When dark matter collides
Take a look around you, and in your mind's eye, randomly wipe out all but a small fraction of what you can see. Pretend the vast rest of reality is there but invisible. You'd probably like a device that helps you see much more of it.Scientists working at CERN, have made progress in that direction with the Alpha Magnetic Spectrometer, which has been riding aboard the International Space Station.
Physicists believe that mental exercise in blindness reflects the reality of our universe, only about 4% of which manifests as the kind of matter and energy we can perceive. More than 70% consists of so-called dark energy, physicists say, and more than 20% is dark matter, neither of which humans can directly detect so far. But scientists feel certain it must exist, partly because of the gravity it exerts on the visible universe.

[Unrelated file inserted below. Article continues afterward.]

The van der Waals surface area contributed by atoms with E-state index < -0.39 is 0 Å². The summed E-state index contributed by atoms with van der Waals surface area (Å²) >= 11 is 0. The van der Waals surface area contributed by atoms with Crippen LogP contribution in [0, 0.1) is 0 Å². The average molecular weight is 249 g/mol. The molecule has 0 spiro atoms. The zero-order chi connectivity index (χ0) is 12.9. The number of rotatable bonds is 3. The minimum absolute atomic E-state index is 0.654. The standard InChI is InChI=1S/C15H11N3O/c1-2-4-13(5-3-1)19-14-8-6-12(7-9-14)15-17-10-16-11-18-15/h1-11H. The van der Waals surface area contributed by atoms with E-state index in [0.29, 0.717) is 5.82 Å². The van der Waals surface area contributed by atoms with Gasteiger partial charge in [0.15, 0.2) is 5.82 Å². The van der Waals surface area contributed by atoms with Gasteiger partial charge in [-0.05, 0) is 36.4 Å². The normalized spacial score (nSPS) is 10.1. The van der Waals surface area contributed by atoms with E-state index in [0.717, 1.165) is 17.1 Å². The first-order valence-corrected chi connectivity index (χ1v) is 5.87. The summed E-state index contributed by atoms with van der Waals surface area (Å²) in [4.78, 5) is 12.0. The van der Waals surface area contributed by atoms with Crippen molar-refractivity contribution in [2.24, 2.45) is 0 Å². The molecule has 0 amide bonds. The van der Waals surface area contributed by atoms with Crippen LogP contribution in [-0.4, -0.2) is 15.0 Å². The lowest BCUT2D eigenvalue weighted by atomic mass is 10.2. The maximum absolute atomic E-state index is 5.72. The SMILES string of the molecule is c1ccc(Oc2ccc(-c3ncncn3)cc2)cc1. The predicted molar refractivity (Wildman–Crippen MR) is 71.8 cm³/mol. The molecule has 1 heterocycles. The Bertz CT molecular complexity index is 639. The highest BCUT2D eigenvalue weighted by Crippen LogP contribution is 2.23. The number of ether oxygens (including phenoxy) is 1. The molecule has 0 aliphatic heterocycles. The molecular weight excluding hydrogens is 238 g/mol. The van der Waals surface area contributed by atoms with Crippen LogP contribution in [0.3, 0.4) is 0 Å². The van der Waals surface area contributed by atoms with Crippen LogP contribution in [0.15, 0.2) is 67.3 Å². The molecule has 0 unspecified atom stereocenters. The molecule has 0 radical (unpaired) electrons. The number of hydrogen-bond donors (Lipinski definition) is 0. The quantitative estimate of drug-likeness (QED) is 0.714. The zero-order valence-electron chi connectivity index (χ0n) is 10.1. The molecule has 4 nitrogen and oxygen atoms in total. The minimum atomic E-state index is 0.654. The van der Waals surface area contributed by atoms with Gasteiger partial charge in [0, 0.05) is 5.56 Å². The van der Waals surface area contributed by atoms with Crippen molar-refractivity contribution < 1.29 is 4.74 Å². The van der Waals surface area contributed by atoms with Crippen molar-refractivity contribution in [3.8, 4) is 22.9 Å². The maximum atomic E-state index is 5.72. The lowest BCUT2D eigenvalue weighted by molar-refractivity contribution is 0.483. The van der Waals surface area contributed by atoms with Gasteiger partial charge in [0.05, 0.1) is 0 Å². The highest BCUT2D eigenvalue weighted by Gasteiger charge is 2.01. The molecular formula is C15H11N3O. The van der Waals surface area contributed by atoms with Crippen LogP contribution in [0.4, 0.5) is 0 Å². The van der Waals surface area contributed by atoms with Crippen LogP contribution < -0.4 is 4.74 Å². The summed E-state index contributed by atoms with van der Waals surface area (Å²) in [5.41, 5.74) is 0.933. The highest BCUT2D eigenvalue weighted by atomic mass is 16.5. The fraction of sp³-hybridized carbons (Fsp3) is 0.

This week, CERN scientists published an analysis of data from the AMS, which detects subatomic particles constantly bombarding Earth. They include exceedingly rare antimatter particles that can result from the breakdown of dark matter. They are called positrons, also known as anti-electrons. They have the same mass as electrons, but electrons have a negative charge, and positrons have a positive charge. Scientists believe dark matter collides, splitting into pairs of electrons and positrons, so the ability to examine positrons in detail could help in proving the existence of dark matter.